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[en] This article theoretically analyzes the cutting depth and material removal rate of an atomic force microscope (AFM) cantilever during nanomachining. An analytical expression for the vibration frequency and displacement of the cantilever has been obtained by using the modified couple stress theory. The theory includes one additional material length scale parameter revealing the micro-scale effect. According to the analysis, the results show that the effect of size-dependent on the vibration behavior of the AFM cantilever is obvious. The maximum displacement of nanomachining with the AFM cantilever represents the cutting depth. The area under the displacement-time curve is related to the material removal rate. When the excitation frequency is closer to the nature frequency of the cantilever, a larger material removal rate is obtained
[en] In this study, a conjugate gradient method based on an inverse algorithm is applied to estimate the unknown space and time dependent forced convection heat transfer rate of two in line cylinders placed in a cross stream. While knowing the temperature history at the measuring positions near the surfaces of the cylinders, the heat transfer rate on the surfaces of both cylinders can be successfully computed. No prior information is needed on the functional form of the unknown heat transfer rate. A particular feature in this study is that the considered Reynolds number is high enough to result in an unsteady flow around the cylinders. In addition to the transient temperature field, this makes the flow field itself time dependent as well, thus adding more complexity to the numerical analysis. The accuracy of the inverse analysis is examined by using the simulated temperature measurement. Results show that an excellent estimation on the heat transfer rate and temperature distributions can be obtained for the case considered in this study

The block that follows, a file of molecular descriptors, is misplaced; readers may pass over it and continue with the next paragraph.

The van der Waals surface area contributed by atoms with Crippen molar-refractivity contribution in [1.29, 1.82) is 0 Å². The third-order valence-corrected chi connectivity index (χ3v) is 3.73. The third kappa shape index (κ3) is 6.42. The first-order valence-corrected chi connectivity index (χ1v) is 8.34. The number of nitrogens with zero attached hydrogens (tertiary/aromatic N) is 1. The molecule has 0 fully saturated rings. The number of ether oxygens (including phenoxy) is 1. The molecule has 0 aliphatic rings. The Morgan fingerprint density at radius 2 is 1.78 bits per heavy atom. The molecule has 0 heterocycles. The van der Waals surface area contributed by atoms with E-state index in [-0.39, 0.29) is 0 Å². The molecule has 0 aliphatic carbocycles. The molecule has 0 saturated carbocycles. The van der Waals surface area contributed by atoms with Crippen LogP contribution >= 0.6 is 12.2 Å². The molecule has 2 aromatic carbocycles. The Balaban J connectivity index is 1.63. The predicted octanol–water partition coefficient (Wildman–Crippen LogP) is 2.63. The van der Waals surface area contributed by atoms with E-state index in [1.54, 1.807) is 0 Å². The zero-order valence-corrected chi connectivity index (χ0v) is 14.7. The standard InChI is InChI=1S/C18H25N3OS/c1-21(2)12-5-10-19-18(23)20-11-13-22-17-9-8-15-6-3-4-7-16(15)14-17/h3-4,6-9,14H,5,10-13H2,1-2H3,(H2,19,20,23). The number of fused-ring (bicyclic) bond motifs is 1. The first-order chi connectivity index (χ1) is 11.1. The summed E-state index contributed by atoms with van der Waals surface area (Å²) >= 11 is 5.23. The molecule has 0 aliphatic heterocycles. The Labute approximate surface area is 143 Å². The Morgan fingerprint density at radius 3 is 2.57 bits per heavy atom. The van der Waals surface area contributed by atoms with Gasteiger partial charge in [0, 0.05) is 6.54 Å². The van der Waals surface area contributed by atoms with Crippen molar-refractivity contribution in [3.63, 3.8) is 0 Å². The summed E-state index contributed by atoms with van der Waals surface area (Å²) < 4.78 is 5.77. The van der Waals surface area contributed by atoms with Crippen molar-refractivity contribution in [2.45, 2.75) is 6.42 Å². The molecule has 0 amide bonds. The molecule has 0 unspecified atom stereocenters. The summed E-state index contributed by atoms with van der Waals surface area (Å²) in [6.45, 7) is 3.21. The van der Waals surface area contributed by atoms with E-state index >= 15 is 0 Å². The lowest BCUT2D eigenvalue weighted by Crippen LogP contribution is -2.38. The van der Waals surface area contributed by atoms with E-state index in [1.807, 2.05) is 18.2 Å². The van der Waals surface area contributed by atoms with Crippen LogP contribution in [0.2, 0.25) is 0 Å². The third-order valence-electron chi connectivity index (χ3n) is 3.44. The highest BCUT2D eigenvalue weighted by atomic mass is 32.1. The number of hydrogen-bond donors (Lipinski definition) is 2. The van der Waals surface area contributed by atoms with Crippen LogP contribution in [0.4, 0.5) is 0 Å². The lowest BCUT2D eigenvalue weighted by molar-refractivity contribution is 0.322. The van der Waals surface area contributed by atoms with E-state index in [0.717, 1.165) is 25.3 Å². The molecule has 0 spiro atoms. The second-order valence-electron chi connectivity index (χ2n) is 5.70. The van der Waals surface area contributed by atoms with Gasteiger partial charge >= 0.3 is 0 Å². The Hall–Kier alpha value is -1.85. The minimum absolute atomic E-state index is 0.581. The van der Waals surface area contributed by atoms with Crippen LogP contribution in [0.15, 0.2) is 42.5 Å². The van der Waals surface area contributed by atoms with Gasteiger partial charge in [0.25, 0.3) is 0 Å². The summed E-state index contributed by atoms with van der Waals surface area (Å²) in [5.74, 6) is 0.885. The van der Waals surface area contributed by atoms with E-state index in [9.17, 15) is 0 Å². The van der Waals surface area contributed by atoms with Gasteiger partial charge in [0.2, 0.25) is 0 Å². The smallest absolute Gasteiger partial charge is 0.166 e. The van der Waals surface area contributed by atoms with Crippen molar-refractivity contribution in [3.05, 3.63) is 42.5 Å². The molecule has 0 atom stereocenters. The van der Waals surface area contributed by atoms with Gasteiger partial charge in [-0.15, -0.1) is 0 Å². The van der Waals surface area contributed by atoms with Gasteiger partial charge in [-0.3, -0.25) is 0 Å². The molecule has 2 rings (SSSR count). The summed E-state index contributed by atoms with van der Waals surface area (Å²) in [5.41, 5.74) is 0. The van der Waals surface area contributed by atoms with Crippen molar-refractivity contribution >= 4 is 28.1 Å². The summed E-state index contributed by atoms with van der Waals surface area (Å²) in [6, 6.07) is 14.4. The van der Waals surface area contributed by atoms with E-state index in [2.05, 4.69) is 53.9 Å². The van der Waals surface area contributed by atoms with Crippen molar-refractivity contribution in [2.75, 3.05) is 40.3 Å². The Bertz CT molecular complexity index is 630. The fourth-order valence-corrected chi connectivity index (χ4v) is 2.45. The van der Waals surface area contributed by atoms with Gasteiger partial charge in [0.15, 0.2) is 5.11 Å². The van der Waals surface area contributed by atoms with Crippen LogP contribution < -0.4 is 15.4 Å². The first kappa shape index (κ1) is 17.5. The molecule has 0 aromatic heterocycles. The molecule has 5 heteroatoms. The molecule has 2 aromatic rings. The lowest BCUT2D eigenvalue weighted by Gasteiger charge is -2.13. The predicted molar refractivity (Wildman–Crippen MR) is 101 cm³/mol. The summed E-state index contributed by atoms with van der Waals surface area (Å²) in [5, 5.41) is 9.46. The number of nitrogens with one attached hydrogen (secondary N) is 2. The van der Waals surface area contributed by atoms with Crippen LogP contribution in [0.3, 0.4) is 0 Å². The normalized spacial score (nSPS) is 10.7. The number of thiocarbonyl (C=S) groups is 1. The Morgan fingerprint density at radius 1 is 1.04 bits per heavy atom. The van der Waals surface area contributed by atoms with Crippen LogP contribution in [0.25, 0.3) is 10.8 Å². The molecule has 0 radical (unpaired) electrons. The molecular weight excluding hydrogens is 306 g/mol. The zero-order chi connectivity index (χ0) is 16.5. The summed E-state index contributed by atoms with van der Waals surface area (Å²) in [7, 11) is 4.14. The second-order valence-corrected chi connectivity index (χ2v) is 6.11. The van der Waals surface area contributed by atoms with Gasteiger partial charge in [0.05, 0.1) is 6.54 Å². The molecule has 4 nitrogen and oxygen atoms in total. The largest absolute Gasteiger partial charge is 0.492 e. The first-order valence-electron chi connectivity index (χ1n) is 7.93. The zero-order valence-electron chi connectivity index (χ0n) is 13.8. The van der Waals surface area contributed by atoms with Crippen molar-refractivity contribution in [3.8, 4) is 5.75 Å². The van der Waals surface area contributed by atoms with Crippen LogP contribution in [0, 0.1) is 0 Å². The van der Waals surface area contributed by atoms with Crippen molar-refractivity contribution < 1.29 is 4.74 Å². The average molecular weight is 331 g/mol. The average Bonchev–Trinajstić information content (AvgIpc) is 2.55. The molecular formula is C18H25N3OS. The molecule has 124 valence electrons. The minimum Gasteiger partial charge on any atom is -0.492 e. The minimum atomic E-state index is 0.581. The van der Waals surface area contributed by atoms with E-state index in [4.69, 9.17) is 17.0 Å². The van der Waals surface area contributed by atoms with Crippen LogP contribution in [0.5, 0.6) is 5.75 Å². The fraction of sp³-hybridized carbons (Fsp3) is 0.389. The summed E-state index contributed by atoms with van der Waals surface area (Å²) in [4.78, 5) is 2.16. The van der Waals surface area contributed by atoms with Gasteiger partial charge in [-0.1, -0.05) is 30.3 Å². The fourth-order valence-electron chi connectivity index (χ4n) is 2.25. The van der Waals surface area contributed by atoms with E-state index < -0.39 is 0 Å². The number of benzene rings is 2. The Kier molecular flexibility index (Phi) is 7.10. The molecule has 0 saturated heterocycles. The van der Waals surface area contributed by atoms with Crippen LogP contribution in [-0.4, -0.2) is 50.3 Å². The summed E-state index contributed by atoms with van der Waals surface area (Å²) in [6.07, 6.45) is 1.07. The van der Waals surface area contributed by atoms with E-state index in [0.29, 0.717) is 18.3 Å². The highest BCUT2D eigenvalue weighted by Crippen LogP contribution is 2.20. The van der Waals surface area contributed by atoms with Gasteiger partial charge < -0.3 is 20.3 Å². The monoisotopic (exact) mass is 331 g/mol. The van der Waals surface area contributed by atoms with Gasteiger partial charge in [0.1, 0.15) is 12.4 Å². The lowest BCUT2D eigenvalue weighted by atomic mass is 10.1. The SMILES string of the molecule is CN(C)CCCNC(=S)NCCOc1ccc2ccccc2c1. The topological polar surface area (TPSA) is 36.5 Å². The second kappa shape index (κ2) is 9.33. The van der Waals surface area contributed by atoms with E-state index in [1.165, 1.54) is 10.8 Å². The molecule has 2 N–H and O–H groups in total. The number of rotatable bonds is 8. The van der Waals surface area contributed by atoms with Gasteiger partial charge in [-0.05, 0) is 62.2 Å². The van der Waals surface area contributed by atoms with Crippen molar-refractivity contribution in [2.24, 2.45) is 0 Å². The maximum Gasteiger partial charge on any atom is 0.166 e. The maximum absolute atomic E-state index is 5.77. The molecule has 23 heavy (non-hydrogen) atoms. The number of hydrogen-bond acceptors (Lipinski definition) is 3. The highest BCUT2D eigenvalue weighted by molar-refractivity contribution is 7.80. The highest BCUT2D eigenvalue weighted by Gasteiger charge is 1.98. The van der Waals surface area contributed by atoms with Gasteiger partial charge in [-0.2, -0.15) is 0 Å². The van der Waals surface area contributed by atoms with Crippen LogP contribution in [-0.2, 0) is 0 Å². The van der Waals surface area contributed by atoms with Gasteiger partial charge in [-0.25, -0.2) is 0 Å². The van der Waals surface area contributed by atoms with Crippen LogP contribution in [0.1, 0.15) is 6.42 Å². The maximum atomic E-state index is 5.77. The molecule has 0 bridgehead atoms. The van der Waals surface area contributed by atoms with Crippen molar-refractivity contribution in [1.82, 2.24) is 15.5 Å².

[en] Highlights: • A parametric study on a low-temperature-differential Stirling engine has been conducted by using CFD. • The effects of three geometric and two operational parameters on engine performance have been investigated. • It is found that each parameter produces different effects except power piston stroke and power piston radius. • The results are useful for guiding the design of new low-temperature-differential Stirling engines. - Abstract: An in-house CFD code has been applied to a low-temperature-differential (LTD) γ-type Stirling engine to understand the effects posed by several geometrical and operational parameters on engine performance. The results include variations of pressure, temperature, and heat transfer rates within an engine cycle as well as variations of engine’s power and efficiency versus these parameters. It is found that power piston stroke and radius influence engine performance very similarly, and power and efficiency both increase as these two parameters increase. In fact, the effects of the two parameters can be assimilated into those by the parameter of compression ratio. The stroke of displacer is observed to affect strongly on heat input but weakly on power, thus causing the efficiency to decrease as it increases. As expected, both power and efficiency increase as temperature difference between the hot and cold ends increases. Lastly, engine speed is observed to pose strong positive effects on power but exert weak effects on efficiency. This study reveals the effects produced by several important parameters on engine performance, and such information is very useful for the design of new LTD Stirling engines.